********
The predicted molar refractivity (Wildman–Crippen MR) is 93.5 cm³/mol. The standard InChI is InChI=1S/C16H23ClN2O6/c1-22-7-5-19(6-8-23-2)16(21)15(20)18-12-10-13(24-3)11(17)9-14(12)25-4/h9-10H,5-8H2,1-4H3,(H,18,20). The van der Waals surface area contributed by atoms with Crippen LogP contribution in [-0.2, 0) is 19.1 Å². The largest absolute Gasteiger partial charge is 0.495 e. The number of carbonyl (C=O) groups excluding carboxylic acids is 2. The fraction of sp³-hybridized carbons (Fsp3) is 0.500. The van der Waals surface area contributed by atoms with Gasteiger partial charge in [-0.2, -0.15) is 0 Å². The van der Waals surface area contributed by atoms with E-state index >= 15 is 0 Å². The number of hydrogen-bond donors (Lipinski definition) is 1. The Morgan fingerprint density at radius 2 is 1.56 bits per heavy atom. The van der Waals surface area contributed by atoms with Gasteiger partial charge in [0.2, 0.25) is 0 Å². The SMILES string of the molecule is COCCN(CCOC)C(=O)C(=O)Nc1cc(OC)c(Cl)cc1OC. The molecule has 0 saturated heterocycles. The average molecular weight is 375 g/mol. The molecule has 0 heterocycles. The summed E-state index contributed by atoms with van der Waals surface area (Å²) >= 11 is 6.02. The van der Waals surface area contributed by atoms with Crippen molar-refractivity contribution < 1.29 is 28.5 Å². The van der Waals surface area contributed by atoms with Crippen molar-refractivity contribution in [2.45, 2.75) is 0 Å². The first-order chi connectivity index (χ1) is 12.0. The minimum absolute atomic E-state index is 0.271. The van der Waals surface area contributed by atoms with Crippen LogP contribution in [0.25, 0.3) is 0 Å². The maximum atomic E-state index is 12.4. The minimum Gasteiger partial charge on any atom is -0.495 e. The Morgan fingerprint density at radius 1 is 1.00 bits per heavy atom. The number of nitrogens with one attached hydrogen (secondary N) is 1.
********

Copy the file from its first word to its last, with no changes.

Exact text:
The predicted molar refractivity (Wildman–Crippen MR) is 93.5 cm³/mol. The standard InChI is InChI=1S/C16H23ClN2O6/c1-22-7-5-19(6-8-23-2)16(21)15(20)18-12-10-13(24-3)11(17)9-14(12)25-4/h9-10H,5-8H2,1-4H3,(H,18,20). The van der Waals surface area contributed by atoms with Crippen LogP contribution in [-0.2, 0) is 19.1 Å². The largest absolute Gasteiger partial charge is 0.495 e. The number of carbonyl (C=O) groups excluding carboxylic acids is 2. The fraction of sp³-hybridized carbons (Fsp3) is 0.500. The van der Waals surface area contributed by atoms with Gasteiger partial charge in [-0.2, -0.15) is 0 Å². The van der Waals surface area contributed by atoms with E-state index >= 15 is 0 Å². The number of hydrogen-bond donors (Lipinski definition) is 1. The Morgan fingerprint density at radius 2 is 1.56 bits per heavy atom. The van der Waals surface area contributed by atoms with Gasteiger partial charge in [0.2, 0.25) is 0 Å². The SMILES string of the molecule is COCCN(CCOC)C(=O)C(=O)Nc1cc(OC)c(Cl)cc1OC. The molecule has 0 saturated heterocycles. The average molecular weight is 375 g/mol. The molecule has 0 heterocycles. The summed E-state index contributed by atoms with van der Waals surface area (Å²) >= 11 is 6.02. The van der Waals surface area contributed by atoms with Crippen molar-refractivity contribution < 1.29 is 28.5 Å². The van der Waals surface area contributed by atoms with Crippen molar-refractivity contribution in [2.45, 2.75) is 0 Å². The first-order chi connectivity index (χ1) is 12.0. The minimum absolute atomic E-state index is 0.271. The van der Waals surface area contributed by atoms with Crippen LogP contribution in [0.25, 0.3) is 0 Å². The maximum atomic E-state index is 12.4. The minimum Gasteiger partial charge on any atom is -0.495 e. The Morgan fingerprint density at radius 1 is 1.00 bits per heavy atom. The number of nitrogens with one attached hydrogen (secondary N) is 1.